What kid doesn’t love glow-in-the-dark anything? No kid I know. (Wait, how many negatives was that?) Read on for instructions for a DIY glow-in-the-dark pillowcase–download our free design or make up your own–and you’ll have the perfect present or project for any kid going off to camp, to a sleepover, to a night at the grandparents’, or just camping in your backyard.
What you’ll need:
I can’t be sure, but I think I let out an audible squeal when I found a glow-in-the-dark fabric pen at the craft store for about $6. I wasn’t sure what I wanted to do with it, but I knew it would be mine. Oh yes, it would be mine.
When I decided a glowing pillowcase would make a great kid craft, I bought two white cases at Ikea (about $12) and then spent way too long choosing fonts for the lettering. Graphic designer I am not, but here are three free PDFs for you to download and use. (They’re all similar, but I hope you see something you like. Or something that inspires you to make your own.)
My husband warned me that any boy old enough to go to sleep-away camp is too old to have his mommy writing sweet things on his pillowcase, so definitely offer your older kids the chance to design their own rather than forcing upon them an oversized phosphorescent love note from dear old mom. Two of my favorite sites for free fonts are http://www.1001freefonts.com/ and http://www.fontspace.com/. The Webdings font that comes with most computers is good for graphic images like stars.
(FTR, my four-year-old is unashamed and also not too shabby at faking asleep.)
You can of course freehand the whole thing, but it’s pretty quick and easy to follow a pattern instead.
1. To print the PDF big enough for your pillowcase, you’ll need to “tile” it, meaning the design will come out on eight sheets of paper that you’ll need to tape together. In your computer’s Print menu, look for the “tile” option and make sure your “tile scale” is set at 100%.
2. With all eight sheets printed out, tape them together to make the whole design.
3. To keep the glow-in-the-dark ink from seeping through to the back of your pillowcase, you’ll need to make a backing for your design template. Freezer paper would work, but I liked the added structure of two flattened cereal boxes. I broke them open, taped them together to make one large sheet, and then taped the pattern on top. The finished template was a bit big for my 20 x 30 pillowcase, so I trimmed it with scissors.
4. The fun part! Use the fabric marker to trace the design onto the pillowcase. (Note: I prewashed my pillowcase and then dried it without using fabric softener or a dryer sheet because…I think I heard somewhere that those products create a semi-waterproof layer on fabric that I worried might repel the fabric marker? I think? Or something? Anyway, I’d at least pre-wash just to be safe.)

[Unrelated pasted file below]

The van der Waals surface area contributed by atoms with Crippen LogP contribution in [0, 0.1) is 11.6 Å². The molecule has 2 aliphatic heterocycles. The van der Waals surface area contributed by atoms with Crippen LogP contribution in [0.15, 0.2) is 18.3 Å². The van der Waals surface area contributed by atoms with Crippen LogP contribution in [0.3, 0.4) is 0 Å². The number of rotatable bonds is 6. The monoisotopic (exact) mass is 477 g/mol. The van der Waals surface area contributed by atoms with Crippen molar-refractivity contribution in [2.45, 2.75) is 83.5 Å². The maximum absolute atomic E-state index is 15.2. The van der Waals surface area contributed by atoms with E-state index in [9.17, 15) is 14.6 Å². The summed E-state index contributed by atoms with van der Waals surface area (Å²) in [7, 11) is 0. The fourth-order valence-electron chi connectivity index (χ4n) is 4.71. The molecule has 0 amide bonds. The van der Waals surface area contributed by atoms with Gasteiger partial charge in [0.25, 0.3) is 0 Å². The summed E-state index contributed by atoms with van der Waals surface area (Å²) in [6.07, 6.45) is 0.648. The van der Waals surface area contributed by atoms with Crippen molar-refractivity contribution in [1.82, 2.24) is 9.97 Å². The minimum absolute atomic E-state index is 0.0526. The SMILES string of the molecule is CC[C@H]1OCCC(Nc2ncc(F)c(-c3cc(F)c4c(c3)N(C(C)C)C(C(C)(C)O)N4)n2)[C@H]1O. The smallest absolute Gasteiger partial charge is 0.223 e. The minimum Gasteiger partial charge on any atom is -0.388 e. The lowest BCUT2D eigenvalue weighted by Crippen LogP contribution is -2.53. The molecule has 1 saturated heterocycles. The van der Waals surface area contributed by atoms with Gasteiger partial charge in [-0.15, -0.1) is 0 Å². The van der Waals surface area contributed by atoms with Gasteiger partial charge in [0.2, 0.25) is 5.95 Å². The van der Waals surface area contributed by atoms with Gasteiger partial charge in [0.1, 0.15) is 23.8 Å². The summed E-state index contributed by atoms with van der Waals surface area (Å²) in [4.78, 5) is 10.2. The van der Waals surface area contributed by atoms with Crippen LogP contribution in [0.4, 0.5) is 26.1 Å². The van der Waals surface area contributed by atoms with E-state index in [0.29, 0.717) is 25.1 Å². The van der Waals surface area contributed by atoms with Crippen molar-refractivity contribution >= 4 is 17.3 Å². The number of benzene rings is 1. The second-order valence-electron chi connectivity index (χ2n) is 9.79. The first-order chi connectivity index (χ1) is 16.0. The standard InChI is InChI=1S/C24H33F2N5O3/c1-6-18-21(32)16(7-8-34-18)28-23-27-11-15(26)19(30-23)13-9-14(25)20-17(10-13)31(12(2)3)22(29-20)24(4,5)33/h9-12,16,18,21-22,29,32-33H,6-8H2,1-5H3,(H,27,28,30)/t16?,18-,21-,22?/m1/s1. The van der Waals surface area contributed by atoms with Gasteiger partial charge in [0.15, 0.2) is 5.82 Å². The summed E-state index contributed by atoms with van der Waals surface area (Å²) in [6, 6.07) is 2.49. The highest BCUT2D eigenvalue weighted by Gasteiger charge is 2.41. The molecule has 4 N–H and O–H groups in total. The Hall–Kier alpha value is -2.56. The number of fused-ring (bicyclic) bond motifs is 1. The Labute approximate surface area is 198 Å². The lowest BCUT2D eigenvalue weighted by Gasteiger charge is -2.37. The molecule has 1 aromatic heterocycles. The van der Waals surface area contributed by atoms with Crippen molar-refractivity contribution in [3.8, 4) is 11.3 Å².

Now, this pen can be a bit tricky, so I’d recommend testing it on a piece of scrap fabric until you’re more or less used to how it behaves. I found I had to shake mine a lot and often to keep the ink flowing. I also learned that if I got too much ink in one place, it would wet the printer ink underneath, which then bled up and made black marks. You don’t want that. (Although I was able to cover most of it up with a second coat.)
5. When you’re done with your design, let it dry flat for an hour or so in a location that’s not likely to become a desirable nap location for cats, I’M LOOKING AT YOU, LINUS AND EVE. When the ink is dry, heat-set it with a dry iron and it’s ready for bed and a head. My little camper was over the moon.
A few notes:
–It’s hard to tell how much ink is in these pens, but if you’re making more than one pillowcase, I’d definitely have two pens on hand just to be safe.
–If you’re worried you’re not drawing the ink on thick enough for maximum glow effect, don’t worry. You can always test it out and then go back over your lines until they look the way you want them to.
–I’m starting to sound like I’m paranoid about all things laundry (and maybe that’s true), but I’d wash your pillowcase in cold water and inside out to preserve the glow.
–Kids aren’t the only ones who get a kick out of these. Trace glow-in-the-dark hands of all the grandkids and great-grandkids for the family matriarch. Take one to a friend who’s in the hospital. Ship one to anyone who fondly remembers having glow-in-the-dark stars on the ceiling above her bed twenty (whoa) years ago. Tie it up with a ribbon and a little LED flashlight and you’re sure to brighten someone’s night.
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